Teaching for Student Learning in Physical Education: Teachers Need to Maximize Appropriate, Individual, Student Practice in Order to Maximize Student Learning of Motor Skills

Article excerpt

John Wooden, the legendary UCLA basketball coach, often said "You haven't taught until they have learned" and "Never mistake activity for achievement." These statements about teaching and learning likely show why Coach Wooden was so successful. They also have implications for teaching physical education--just because teachers are teaching and children are moving does not mean that children are learning. Teaching without learning does not help students develop and grow and does not contribute to their overall education. The goal of teaching is learning, and learning in physical education requires more than activity for children to achieve.

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This article is based on the Alliance Scholar Lecture I gave at the AAHPERD meeting in San Diego in 2011, which provided an opportunity to present my research program, I build on the presentation here by discussing research that focuses on research on teaching in physical education, with a particular emphasis on motor skill learning and on student attitude toward physical education. Most of the research and scholarly work I have published has been the product of a team, first with my mentors and then with my students. Throughout this article you will see citations to many of these people who have been critical to the work--and, in the case of my students, have contributed greatly as they have begun to develop as scholars in their own right.

I will begin by presenting a brief theoretical background that has influenced the research I will report. T then will provide some information on the general research methods used for many of the studies that are included in the next section, which gives highlights of results about teaching and learning. That section will first focus on motor skill learning and then on student attitude. Finally, I will offer conclusions.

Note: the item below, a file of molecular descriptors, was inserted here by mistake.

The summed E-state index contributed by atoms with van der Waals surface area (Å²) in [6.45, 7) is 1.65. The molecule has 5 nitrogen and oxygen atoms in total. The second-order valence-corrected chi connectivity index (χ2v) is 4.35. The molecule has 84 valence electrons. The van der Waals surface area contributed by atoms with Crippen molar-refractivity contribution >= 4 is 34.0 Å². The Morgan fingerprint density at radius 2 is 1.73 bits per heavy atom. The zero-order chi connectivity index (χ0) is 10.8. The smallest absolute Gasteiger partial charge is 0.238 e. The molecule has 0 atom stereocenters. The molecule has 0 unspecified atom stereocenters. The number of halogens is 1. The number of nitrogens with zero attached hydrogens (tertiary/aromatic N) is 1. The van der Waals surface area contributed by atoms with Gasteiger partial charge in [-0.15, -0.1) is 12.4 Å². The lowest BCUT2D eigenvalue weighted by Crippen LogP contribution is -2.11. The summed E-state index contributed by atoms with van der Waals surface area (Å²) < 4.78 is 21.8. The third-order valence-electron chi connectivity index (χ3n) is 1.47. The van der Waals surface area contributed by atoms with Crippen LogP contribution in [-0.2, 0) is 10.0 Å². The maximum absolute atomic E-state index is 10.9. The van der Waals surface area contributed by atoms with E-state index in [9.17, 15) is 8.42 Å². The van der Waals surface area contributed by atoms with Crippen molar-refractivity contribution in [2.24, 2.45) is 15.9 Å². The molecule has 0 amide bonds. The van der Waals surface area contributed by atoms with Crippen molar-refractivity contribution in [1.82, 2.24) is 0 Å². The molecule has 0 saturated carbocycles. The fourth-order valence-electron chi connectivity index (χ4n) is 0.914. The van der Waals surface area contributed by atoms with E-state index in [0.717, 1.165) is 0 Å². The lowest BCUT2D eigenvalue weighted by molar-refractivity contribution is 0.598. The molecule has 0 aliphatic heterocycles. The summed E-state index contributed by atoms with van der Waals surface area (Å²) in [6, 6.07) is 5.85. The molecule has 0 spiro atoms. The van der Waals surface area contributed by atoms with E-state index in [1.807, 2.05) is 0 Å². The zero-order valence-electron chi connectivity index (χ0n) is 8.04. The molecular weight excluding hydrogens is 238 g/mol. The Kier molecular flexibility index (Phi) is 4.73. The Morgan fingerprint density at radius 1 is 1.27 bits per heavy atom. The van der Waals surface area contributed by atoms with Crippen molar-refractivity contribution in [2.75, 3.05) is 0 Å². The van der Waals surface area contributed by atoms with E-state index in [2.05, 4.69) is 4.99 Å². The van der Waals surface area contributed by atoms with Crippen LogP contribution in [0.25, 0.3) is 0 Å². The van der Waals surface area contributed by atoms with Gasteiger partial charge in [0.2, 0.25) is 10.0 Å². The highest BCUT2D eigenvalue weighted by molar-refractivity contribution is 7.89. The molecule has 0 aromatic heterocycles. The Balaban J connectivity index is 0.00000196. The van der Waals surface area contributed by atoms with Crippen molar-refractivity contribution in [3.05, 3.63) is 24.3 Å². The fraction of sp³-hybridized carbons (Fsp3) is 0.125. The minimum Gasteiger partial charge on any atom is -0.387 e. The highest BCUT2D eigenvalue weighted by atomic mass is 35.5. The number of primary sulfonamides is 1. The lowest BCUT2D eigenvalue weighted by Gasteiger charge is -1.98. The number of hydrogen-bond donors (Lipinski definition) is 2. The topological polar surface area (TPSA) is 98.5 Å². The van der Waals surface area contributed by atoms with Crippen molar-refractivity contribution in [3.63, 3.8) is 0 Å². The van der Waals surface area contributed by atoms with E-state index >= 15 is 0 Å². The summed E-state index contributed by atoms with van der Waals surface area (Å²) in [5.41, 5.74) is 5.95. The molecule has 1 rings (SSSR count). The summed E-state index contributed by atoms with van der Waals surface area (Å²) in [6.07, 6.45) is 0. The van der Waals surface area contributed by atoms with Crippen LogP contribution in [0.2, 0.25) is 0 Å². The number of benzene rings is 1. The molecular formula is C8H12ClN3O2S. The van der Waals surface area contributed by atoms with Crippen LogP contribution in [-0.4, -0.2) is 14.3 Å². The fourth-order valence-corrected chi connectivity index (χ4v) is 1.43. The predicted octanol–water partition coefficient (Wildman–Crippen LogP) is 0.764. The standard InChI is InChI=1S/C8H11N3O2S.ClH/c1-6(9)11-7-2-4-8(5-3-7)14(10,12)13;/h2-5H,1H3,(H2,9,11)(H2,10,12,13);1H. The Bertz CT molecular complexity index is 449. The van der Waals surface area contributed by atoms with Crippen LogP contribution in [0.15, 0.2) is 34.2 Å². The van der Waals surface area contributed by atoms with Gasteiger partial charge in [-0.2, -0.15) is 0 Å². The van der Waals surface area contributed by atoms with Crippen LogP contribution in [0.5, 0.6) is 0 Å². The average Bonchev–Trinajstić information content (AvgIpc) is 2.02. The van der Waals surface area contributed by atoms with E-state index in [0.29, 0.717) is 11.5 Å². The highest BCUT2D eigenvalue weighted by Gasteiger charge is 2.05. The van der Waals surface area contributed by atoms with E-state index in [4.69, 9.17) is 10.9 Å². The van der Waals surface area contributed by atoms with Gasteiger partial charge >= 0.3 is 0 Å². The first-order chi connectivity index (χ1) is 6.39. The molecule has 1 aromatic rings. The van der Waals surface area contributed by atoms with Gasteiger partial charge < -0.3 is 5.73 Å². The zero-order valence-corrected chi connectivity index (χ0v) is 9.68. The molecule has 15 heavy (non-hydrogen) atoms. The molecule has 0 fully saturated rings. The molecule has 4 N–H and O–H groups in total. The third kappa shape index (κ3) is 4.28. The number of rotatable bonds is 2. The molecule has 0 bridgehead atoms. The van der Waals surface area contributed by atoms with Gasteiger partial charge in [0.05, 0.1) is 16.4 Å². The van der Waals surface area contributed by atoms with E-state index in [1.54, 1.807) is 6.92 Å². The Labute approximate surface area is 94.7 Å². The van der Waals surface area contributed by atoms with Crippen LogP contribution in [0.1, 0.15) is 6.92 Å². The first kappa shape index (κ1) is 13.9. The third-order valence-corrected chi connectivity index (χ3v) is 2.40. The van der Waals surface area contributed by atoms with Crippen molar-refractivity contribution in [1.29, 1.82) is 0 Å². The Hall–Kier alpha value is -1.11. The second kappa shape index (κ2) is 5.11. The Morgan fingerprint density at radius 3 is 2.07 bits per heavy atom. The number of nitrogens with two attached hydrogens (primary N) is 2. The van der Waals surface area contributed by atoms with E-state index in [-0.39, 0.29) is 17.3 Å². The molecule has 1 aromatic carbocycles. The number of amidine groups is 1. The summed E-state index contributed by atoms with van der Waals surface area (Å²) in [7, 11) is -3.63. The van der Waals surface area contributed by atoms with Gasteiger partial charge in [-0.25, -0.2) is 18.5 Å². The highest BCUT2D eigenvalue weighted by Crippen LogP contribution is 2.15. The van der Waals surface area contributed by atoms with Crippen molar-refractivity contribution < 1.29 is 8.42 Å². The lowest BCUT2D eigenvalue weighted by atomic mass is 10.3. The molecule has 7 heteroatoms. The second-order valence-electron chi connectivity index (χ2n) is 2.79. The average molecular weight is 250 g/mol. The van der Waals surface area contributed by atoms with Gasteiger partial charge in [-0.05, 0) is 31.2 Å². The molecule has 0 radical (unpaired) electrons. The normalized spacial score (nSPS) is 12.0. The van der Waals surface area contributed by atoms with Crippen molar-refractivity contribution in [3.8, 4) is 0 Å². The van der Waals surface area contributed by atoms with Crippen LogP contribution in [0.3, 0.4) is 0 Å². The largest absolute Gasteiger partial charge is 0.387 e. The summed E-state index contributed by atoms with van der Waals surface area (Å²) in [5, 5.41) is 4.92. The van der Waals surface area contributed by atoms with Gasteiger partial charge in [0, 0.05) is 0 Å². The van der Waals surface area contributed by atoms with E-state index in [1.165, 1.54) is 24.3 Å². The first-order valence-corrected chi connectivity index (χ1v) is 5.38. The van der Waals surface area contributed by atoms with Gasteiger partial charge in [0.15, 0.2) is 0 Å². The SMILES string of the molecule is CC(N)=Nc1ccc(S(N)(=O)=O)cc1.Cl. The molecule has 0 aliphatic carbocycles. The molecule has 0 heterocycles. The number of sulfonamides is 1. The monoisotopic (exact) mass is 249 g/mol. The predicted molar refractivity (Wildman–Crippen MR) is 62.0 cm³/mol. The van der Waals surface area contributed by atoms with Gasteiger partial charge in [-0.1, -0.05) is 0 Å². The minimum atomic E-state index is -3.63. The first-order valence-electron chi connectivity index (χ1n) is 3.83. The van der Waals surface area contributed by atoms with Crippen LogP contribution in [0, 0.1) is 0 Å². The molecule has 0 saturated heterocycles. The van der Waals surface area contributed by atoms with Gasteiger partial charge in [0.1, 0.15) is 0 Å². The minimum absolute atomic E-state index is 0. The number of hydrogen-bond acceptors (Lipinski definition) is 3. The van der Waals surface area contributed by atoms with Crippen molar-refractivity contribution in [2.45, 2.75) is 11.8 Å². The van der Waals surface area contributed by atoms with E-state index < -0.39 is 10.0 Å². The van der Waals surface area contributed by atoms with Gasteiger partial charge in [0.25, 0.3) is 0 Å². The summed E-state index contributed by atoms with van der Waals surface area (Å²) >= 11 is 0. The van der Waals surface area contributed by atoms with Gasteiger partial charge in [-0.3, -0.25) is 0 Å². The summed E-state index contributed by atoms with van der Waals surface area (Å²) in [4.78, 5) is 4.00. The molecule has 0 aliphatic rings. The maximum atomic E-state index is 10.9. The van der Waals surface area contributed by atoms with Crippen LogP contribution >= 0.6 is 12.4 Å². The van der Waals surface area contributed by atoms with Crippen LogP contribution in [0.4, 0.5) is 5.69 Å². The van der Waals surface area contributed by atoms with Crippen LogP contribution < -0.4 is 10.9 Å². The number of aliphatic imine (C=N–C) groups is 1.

Theoretical Background

John Carroll (1963, 1989), an educational psychologist, proposed a model of school learning that has influenced my research and provides a way to examine what influences learning in physical education. The model has five components that work together in classrooms and gymnasia. First is student aptitude or skill level--essentially how quickly each individual student can learn the material. Second is the ability of students to understand the teacher's instructions. This, of course, depends on the students' ability and on how closely the teacher matches the instructions to the students' ability to understand. Third is perseverance--the amount of time the student is willing to engage in learning. If students have skill and understand what to do but are not motivated, they will not do what the teacher directs them to do. Fourth is the opportunity to learn, which we can think of as time devoted to instruction. Fifth is the quality of instruction--what the teacher does to structure class and provide learning opportunities for students. Carroll makes the point that each of these components differs for each student and that students learn at different rates. He goes on to suggest that the degree of learning for any individual student is the ratio of time spent on learning and the time needed for learning.

The research that follows that addresses student attitude (the perseverance component of the Carroll model) has been informed by the theory of reasoned action (Ajzen, 1993; Ajzen & Fishbein, 1980). It suggests that attitude has three components: (1) affect (feelings), (2) beliefs (knowledge), and (3) behavior. Affect and beliefs form a behavioral intention that, theoretically, influences behavior. Because other aspects of a situation influence behavior, it is often believed that affect and beliefs do not have a direct effect on behavior. For example, those who want to eat a healthy diet may believe it is good for them and have a high affect toward healthy eating, but because of cost or time constraints may not actually eat good food in an appropriate amount. …